Originally Posted by johnnyquest37
I've had a PSS shaft seal on my boat going on eight years. I plan to do the six-year maintenance this coming fall. Never had a leak or any issues at all except one:
The shaft seal requires lubrication in the form of raw water. You'll see a hose fitting on the PSS shaft seal on the forward end. This allows a hose to be plumbed into your raw water system so that the shaft can get some raw water when the engine is turning the shaft. When the engine is not running, this hose can allow raw water to run the other way - from the shaft seal to the engine raw water system. Several years ago, I discovered sea water in my crankcase and finally figured out the water was coming from the shaft seal. Since then, I've raised the hose and installed a siphon break, but a check valve might work or even a regular valve that one closes when closing off the raw water thru-hull after shutting down the engine.
The instructions for installation have two configurations: for low speed boats, and for high speed boats. As much as we would like to think differently on race days, our sailboats are low speed boats. For high speed boats, the "T" off the engine is recommended so the water is not siphoned out of the bellows during high speed. For low speed boats, there are no connections to the raw water system for the engine, only a hose that connects to the bellows. This hose is filled with raw water by gravity up to the waterline of the boat. I installed a clear tube so I can see the water level. I "burped" the bellows after splashing the boat and the water level has remained there since.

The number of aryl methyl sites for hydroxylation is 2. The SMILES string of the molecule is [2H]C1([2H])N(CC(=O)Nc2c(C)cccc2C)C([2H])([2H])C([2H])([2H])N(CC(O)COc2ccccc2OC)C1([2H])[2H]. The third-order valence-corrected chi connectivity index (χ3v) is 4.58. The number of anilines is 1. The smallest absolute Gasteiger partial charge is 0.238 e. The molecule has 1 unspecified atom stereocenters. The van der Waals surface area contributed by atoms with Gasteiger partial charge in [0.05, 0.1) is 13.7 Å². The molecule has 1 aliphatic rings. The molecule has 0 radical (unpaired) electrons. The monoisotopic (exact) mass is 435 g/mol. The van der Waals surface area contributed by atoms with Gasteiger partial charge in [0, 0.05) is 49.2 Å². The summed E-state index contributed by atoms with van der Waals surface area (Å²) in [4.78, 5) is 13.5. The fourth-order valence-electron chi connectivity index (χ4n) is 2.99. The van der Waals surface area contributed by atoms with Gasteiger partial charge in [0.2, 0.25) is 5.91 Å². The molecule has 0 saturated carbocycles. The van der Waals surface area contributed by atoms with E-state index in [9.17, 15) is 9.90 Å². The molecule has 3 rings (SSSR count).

Instructions here: PSS Shaft Seal